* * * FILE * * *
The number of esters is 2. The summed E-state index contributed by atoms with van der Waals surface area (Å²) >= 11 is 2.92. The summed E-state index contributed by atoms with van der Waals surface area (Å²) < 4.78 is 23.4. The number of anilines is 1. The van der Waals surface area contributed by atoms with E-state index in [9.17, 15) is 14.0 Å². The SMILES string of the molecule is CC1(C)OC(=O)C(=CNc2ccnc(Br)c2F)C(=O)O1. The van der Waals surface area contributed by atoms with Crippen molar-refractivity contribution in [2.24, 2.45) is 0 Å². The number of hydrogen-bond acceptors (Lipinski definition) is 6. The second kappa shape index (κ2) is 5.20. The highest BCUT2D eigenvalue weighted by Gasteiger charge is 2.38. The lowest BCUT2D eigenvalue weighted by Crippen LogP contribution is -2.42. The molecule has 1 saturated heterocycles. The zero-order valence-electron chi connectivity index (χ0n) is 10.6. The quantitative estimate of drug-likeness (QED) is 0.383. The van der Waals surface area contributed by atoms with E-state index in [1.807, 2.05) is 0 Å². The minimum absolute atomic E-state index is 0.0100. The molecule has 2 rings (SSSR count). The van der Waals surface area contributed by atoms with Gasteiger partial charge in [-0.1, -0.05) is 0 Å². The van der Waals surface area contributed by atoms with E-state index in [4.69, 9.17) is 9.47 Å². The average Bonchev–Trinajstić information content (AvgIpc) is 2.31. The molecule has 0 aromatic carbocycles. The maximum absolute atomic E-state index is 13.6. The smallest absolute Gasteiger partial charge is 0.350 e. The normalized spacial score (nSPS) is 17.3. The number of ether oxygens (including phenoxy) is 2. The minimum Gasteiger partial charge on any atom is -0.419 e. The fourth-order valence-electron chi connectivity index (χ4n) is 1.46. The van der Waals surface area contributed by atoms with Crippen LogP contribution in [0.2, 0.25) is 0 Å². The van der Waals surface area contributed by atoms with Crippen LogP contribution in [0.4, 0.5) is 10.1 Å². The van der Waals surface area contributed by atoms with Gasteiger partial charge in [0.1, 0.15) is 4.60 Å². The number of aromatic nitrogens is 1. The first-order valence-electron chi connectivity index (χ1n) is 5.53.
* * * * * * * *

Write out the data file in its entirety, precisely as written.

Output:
The number of esters is 2. The summed E-state index contributed by atoms with van der Waals surface area (Å²) >= 11 is 2.92. The summed E-state index contributed by atoms with van der Waals surface area (Å²) < 4.78 is 23.4. The number of anilines is 1. The van der Waals surface area contributed by atoms with E-state index in [9.17, 15) is 14.0 Å². The SMILES string of the molecule is CC1(C)OC(=O)C(=CNc2ccnc(Br)c2F)C(=O)O1. The van der Waals surface area contributed by atoms with Crippen molar-refractivity contribution in [2.24, 2.45) is 0 Å². The number of hydrogen-bond acceptors (Lipinski definition) is 6. The second kappa shape index (κ2) is 5.20. The highest BCUT2D eigenvalue weighted by Gasteiger charge is 2.38. The lowest BCUT2D eigenvalue weighted by Crippen LogP contribution is -2.42. The molecule has 1 saturated heterocycles. The zero-order valence-electron chi connectivity index (χ0n) is 10.6. The quantitative estimate of drug-likeness (QED) is 0.383. The van der Waals surface area contributed by atoms with E-state index in [1.807, 2.05) is 0 Å². The minimum absolute atomic E-state index is 0.0100. The molecule has 2 rings (SSSR count). The van der Waals surface area contributed by atoms with Gasteiger partial charge in [-0.1, -0.05) is 0 Å². The van der Waals surface area contributed by atoms with E-state index in [4.69, 9.17) is 9.47 Å². The average Bonchev–Trinajstić information content (AvgIpc) is 2.31. The molecule has 0 aromatic carbocycles. The maximum absolute atomic E-state index is 13.6. The smallest absolute Gasteiger partial charge is 0.350 e. The normalized spacial score (nSPS) is 17.3. The number of ether oxygens (including phenoxy) is 2. The minimum Gasteiger partial charge on any atom is -0.419 e. The fourth-order valence-electron chi connectivity index (χ4n) is 1.46. The van der Waals surface area contributed by atoms with Crippen LogP contribution in [0.2, 0.25) is 0 Å². The van der Waals surface area contributed by atoms with Crippen LogP contribution in [0.4, 0.5) is 10.1 Å². The van der Waals surface area contributed by atoms with Gasteiger partial charge in [0.1, 0.15) is 4.60 Å². The number of aromatic nitrogens is 1. The first-order valence-electron chi connectivity index (χ1n) is 5.53.